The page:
The classic central location testing (CLT) paradigm is pervasive in consumer research and usually involves carefully controlled tests run in sensory booths specially designed to minimize any unnecessary stimulation or distraction. These booths limit extraneous factors that may impact participants’ perception or influence how they evaluate samples, including eliminating any context from their surroundings. However, in the real world, people do not consume foods or beverages under such isolated circumstances. Conducting sensory tests in plain and neutral booths can also give rise to another problem: The results that sensory scientists obtain can lose touch with the perception of those same stimuli in real-world conditions as was famously demonstrated with the failure of “new Coke” (Oliver 1986).
People have attempted to incorporate the external validity that arises from context in a number of ways. In one example, researchers used a mobile testing laboratory moved by a truck to introduce some realistic contextual elements to the test while maintaining reasonable control of sample preparation (Resurreccion 1998). Some scientists have reported directly creating the environment they wanted within a testing room, for example, a simulated airplane cabin (Holthuyesen et al. 2017). The results showed that a simulated context can have a similar effect to that of real context on food perception. Despite the ecological validity of these methods, they can be expensive and time-consuming, which precludes them from widespread adoption. Still, using less expensive measures, others have attempted to add environmental context via written descriptions, pictures, or videos. Currently, modern technologies such as virtual reality (VR) are drawing researchers’ attention as a potential solution to this problem (Jaeger and Porcherot 2017).
At the IFT19 annual event in New Orleans, more than 100 attendees, most of whom were food industry professionals, participated in the “Virtual Reality Tasting Experience.” These participants tasted nonalcoholic piña coladas and Bloody Marys while wearing a virtual reality headset displaying a 360-degree video of a sunny beach and tasted both drinks without the headset. They rated their liking for each drink on a nine-point hedonic scale in real time. At the end of the test, the participants completed a survey that contained questions about 1) the frequency of their consumption of the two drinks, 2) VR (e.g., their familiarity with VR, their perceived level of immersion, whether they experienced dizziness, how useful they perceived this type of testing, and other implications), 3) demographics, and 4) their thoughts about this approach. The main goal was to determine whether simply viewing and hearing a beach setting via the VR headset could alter people’s perception. If so, then the beach setting would increase people’s liking for piña coladas, which are commonly consumed on beach vacations, whereas ratings for Bloody Marys would not be affected significantly.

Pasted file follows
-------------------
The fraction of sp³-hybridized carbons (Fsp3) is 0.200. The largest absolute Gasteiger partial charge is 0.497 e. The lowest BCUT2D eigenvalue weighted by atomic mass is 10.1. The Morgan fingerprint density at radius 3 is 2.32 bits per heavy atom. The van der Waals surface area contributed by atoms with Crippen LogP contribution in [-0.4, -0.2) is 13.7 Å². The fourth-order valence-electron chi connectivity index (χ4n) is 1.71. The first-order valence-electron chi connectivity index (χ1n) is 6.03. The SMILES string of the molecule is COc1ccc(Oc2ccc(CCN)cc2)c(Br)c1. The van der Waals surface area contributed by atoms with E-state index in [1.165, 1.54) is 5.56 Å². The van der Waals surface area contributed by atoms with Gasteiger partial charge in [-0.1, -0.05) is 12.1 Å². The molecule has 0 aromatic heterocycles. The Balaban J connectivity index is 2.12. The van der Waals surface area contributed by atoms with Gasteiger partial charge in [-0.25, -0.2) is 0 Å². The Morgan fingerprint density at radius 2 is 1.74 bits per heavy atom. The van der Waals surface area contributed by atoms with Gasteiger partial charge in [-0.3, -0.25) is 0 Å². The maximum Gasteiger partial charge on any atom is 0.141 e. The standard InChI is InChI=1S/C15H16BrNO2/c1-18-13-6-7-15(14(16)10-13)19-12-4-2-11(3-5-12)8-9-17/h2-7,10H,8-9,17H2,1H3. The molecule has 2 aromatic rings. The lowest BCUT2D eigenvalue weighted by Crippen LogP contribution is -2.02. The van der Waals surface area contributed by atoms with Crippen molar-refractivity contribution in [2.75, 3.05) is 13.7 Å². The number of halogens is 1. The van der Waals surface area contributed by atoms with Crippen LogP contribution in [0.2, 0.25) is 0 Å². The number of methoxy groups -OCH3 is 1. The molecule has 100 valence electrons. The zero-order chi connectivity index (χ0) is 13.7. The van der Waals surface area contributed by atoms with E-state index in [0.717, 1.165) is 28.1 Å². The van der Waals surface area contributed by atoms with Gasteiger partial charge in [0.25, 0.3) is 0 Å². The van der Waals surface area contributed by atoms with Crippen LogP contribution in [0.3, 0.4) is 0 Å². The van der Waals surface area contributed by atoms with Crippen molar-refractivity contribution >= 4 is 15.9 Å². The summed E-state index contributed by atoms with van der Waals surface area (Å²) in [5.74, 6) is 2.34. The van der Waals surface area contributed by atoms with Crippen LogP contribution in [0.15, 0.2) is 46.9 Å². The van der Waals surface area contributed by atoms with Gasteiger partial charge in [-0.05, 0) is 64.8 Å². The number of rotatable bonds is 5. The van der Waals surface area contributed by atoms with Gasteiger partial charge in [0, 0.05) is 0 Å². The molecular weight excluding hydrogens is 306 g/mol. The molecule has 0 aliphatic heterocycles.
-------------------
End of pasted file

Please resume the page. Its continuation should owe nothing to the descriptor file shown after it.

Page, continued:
Indeed, the VR test data indicated statistically higher liking scores when the participants consumed piña coladas on a virtual beach than they did when tasting without the VR headset. The mean liking score for piña coladas increased from a 6 to a 6.3 with a VR beach scene; the liking scores for Bloody Marys remained the same under both conditions. The results didn’t seem to simply be a feature of wearing the VR headset as the tasters’ liking for Bloody Marys wasn’t altered with or without a virtual beach. Additionally, many participants described the Bloody Marys as “odd,” “improper,” or “weird” in the virtual beach context. This suggests that associations exist between certain experiences and flavors: Few people associate a Bloody Mary with being on vacation, but many people associate a piña colada with a relaxing vacation on a beach. However, some panelists still rated samples atypically by liking Bloody Marys more on the beach. Clearly, how people are influenced by context is subject to their personal experiences and habits. Further investigation of such relationships could help sensory scientists understand when people most enjoy a particular food or drink and might even hint at why people adopt unhealthy eating practices in certain situations.